While Slowey's pitch count reached 26, the game remained scoreless.
"I feel like if there's going to be a time when you're going to have a long inning, the first is probably the one to have it in," Slowey said. "The fact that we kind of came out of it unscathed makes you look back and say, 'Well, maybe I'm not as gassed as I thought I would be.'"
With Slowey on the hill, Boston was able to manufacture a run in the third to take a 1-0 lead. Jacoby Ellsbury extended his hitting streak to 22 games with a single, and he advanced to second on a single by Dustin Pedroia. After a walk to J.D. Drew loaded the bases, Youkilis drove in Ellsbury with a sacrifice fly to center.
"This is a very good baseball team over there with a lineup just full of guys who can hurt you and have quality at-bats," Twins manager Ron Gardenhire said. "Nothing comes easy with them. Slowey really had to work through it tonight and made a lot of good pitches."
It was another long inning for Slowey, but his teammates made it even longer for Red Sox starter Daisuke Matsuzaka in the bottom half of the first.
Span led off the third with his second of four hits, then stole second base and took third on a throwing error by catcher George Kottaras. Joe Mauer collected his 32nd RBI in the month of May when he sacrificed in Span to tie the game at 1.
The Twins then sent up Justin Morneau, who laced a double off the baggie in right. Designated hitter Jason Kubel made it back-to-back doubles, driving in Morneau and giving Minnesota a 2-1 lead.
Kubel would later score on a single by Brendan Harris, who had two hits on the night.
"We swung the bats really well," Slowey said.
That would be all the run support Slowey (7-1) needed, as he allowed just one more run en route to collecting his sixth quality start of the year. Boston's Jason Bay took Slowey deep to left-center to cut Minnesota's lead to 3-2.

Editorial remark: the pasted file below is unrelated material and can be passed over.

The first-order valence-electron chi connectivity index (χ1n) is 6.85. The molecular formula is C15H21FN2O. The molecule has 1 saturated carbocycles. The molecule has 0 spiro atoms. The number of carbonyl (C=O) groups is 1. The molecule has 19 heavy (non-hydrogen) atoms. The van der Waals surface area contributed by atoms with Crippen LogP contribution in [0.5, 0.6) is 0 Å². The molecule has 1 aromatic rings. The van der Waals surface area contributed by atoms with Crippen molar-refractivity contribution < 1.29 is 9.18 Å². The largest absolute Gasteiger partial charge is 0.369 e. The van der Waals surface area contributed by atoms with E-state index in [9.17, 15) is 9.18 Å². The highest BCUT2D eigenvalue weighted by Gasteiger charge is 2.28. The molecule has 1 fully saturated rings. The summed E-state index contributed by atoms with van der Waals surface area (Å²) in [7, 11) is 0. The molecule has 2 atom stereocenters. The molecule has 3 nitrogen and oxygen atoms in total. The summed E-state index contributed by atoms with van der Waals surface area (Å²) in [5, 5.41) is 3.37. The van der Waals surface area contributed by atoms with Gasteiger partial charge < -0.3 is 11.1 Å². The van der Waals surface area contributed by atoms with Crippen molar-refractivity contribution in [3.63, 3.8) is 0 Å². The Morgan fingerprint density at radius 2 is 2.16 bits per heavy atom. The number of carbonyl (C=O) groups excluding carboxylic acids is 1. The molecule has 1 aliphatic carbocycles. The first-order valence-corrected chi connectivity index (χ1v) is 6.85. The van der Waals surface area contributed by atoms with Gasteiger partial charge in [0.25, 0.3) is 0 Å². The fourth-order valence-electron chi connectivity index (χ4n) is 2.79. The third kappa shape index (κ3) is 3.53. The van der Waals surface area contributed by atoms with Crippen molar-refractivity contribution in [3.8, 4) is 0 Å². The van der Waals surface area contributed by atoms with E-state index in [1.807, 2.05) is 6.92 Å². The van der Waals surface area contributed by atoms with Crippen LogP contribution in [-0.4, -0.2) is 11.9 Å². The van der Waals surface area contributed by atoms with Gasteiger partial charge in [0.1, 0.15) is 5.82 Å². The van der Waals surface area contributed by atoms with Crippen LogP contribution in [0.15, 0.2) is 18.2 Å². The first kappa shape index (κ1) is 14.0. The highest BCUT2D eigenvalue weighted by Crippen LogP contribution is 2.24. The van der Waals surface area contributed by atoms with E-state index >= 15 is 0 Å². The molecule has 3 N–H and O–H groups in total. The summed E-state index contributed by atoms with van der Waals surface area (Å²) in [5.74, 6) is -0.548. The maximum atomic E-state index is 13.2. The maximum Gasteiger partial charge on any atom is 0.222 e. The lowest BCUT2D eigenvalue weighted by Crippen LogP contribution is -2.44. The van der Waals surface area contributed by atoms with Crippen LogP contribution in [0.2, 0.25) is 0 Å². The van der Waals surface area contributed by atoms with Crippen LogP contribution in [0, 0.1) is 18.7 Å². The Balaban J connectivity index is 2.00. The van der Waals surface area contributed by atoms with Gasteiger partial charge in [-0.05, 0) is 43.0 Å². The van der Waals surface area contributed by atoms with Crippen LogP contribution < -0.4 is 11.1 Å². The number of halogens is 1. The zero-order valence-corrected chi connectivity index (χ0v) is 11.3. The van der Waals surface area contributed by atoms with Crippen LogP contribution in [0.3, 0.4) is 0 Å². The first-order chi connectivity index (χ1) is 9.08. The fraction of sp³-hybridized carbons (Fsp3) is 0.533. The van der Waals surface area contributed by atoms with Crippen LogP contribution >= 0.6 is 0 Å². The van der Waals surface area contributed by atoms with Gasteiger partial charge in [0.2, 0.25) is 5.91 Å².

The Twins added their fourth and final run in the sixth. Red Sox reliever Manny Delcarmen loaded the bases before Justin Masterson came out of the 'pen. Masterson then hit Michael Cuddyer with a pitch, bringing home Span.
Span, who was held out earlier in the week after experiencing dizziness, tied a career high with his four hits. He scored the first run for Minnesota in the third inning and the final run in the sixth, while also recording a stolen base, his 11th of the season.
"I'm going to be honest, my legs are killing me right now," Span said. "I was on base five times today and running all over the place. But it's fun that way. I'd rather have it that way than being on the bench making right turns instead of left turns."
Three Boston pitchers combined to throw a record-tying six wild pitches on the night, including four by Matsuzaka (0-3). Minnesota only scored once as a result of the wild pitches, but Matsuzaka's pace of play slowed the game considerably.
"I just kept looking at the clock, and I'm like, 'It's 9 o'clock in the sixth inning," Span said. "It seemed like it was taking forever. Maybe that's part of his strategy, but it didn't work tonight."
"We know how he works," Gardenhire said. "He's deliberate. There's nothing wrong with that. That's just the way he pitches. ... But we battled him pretty doggone good, made him throw a lot of pitches."
The Twins' bullpen picked up the game in the seventh and kept the Red Sox off the board. Jose Mijares pitched an inning and a third, Matt Guerrier threw two pitches and induced a double-play grounder, and Joe Nathan tossed a perfect ninth to record his eighth save of the year.
With the win, Minnesota improved to 5-1 on the recent homestand and 19-10 at the Dome this year.
"I think it's very important, especially with the road trip we had, to come in and to win at home," Slowey said. "This is where we're comfortable."